I don’t have any O72 track to measure. But if I had to guess, I would expect it to be closer to 72 inches center to center than 72 inches across. I would also expect it to not be exact.

## O31 track

You can quickly identify O31 tubular track by its black ties. This profile of track measures about 11/16 inch tall.

### O31

This size, 31 inches across, was supplied with entry-level trains for decades. They came 8 curved pieces to a circle, so each piece measures 45 degrees. O31 is a nominal size. I’ve heard measurements ranging from 28.25 to 28.75 center to center and 30.25 to 30.75 inches across the outside of the ties. This is likely due to variances in the track over the years.

### O40

This size, 40 inches across, was developed by AC Gilbert for its 3/16-scale O gauge trains that it sold from 1939 to 1942. It used 12 pieces to a circle, measuring 30 degrees. It is indeed slightly smaller than modern O42 track.

### O42

This size, 42 inches across, has been produced by Lionel and other manufacturers off and on for decades. O42 was a bit of an oddball size in that 12 pieces go to a circle, with each piece being 30 degrees. This limits your options when using O42 track in a loop with other sizes.

Because consistency would be bad, O42 track generally measures 42 inches center to center, so it’s more like 44 inches when you measure it the way you would measure O27 or O31 track.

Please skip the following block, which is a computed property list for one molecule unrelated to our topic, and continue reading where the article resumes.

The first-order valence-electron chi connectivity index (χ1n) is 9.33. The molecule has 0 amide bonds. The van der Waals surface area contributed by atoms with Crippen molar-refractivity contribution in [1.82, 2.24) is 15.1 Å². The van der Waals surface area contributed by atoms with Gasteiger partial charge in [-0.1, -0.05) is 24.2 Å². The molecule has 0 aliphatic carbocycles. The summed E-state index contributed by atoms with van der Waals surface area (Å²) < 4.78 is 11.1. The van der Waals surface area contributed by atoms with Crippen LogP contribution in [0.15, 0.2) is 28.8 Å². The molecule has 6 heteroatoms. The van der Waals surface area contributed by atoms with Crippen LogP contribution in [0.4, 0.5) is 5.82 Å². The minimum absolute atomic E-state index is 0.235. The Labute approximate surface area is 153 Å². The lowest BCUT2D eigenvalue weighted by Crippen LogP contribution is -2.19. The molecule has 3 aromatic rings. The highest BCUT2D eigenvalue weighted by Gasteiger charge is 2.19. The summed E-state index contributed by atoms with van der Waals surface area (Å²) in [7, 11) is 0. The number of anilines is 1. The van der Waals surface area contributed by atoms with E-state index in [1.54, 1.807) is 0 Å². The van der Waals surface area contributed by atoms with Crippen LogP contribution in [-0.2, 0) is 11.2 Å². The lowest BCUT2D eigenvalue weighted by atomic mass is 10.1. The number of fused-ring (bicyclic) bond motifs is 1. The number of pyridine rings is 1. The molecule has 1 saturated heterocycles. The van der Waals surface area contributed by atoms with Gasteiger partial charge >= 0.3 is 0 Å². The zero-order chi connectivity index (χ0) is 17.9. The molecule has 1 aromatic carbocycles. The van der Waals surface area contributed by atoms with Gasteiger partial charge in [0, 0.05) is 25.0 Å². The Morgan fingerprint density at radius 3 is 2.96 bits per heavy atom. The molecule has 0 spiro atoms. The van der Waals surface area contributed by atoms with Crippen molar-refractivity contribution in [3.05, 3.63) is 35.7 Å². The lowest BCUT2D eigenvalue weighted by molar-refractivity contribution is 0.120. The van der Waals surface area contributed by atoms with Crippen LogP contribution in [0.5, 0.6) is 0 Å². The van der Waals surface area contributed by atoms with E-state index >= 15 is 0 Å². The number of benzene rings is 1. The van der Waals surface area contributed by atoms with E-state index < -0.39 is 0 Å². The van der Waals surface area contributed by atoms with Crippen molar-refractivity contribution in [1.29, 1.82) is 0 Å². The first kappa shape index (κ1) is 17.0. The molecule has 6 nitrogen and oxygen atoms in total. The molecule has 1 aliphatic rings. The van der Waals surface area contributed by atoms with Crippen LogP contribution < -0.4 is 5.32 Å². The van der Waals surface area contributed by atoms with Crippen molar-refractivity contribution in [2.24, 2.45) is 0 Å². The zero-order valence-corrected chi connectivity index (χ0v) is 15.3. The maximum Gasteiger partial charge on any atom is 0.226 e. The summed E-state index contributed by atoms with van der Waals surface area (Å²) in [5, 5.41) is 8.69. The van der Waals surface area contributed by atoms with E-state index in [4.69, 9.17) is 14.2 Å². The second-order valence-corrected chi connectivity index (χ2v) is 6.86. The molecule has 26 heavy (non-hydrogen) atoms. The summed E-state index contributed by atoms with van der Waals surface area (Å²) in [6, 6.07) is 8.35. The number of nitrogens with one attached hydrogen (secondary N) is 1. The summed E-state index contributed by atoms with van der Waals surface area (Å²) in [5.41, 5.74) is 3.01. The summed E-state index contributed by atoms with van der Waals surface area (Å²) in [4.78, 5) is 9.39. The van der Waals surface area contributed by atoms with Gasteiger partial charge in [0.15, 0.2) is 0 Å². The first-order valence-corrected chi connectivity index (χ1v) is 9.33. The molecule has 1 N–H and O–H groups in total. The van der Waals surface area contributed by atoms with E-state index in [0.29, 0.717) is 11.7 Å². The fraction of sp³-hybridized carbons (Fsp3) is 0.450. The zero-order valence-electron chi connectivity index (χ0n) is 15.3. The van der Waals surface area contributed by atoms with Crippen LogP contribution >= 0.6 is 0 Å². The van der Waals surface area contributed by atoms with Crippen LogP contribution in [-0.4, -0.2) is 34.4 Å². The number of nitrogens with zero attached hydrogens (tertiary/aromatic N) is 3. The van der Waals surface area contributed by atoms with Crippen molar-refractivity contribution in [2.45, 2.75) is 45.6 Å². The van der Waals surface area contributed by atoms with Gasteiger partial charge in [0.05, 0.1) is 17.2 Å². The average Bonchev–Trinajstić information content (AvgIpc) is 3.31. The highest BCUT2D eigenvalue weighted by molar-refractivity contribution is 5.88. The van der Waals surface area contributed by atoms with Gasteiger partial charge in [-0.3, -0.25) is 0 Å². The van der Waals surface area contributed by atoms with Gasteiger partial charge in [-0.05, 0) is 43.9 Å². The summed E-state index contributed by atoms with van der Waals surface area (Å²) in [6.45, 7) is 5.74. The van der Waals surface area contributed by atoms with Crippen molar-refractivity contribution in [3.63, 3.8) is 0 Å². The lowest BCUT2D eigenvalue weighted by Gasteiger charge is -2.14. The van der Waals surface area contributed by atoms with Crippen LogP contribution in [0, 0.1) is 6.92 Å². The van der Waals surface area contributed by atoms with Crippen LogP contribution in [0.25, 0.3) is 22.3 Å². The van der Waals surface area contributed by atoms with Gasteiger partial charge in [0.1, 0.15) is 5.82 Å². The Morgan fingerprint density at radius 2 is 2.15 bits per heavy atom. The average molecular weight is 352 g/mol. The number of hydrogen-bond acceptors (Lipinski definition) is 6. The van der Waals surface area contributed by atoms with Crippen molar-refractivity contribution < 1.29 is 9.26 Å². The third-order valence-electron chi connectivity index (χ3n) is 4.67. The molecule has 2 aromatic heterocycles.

### O54

This size, 54 inches across, was also produced by by various manufacturers for many decades. It has 16 pieces to a circle, with each piece measuring 22.5 degrees. Here’s a neat trick: You can make a 90-degree curve with a sequence of O54-O31-O54, and it will take a comparable amount of space on your table as a sequence of straight-O31-O31-straight. But since your train gets to ease into the curve, it will derail less and you can operate it at a higher speed if you wish.

My Lionel O54 track measures 53.5 inches in diameter center to center, which would work out to more like 55.5 inches if you measure it all the way across the ties. It wouldn’t surprise me if there’s some 54-inch center-to-center O54 out there. I’ve also heard people claiming to own some O54 that measures 54 inches from tie to tie. I have some individual pieces of O54 that are slightly different sizes so I have no reason to not believe them.

It’s a good idea to leave some margin for error with the wider diameter track. I’ve seen variance in the smaller diameters but much more so in O54.

### O72

This size, 72 inches across, is the favored minimum diameter for operators of modern production Lionel trains. Full 1:48 scale O gauge trains look and work best on this diameter track or larger.

It also has 16 pieces to a circle, with each piece measuring 22.5 degrees. The same trick above for transitioning into smaller track works with O72 as well, if you don’t have room for a full O72 loop, so you can still get some benefit from it even on a small layout. You can go around a curve with a sequence of O72-O31-O72, or O72-O54-O54-O72.

Sometimes trains intended for wider diameter track can make it around one of these hybrid curves, allowing you to run scale trains on a semi-scale budget.

I don’t have any O72 track to measure. But if I had to guess, I would expect it to be closer to 72 inches center to center than 72 inches across. I would also expect it to not be exact.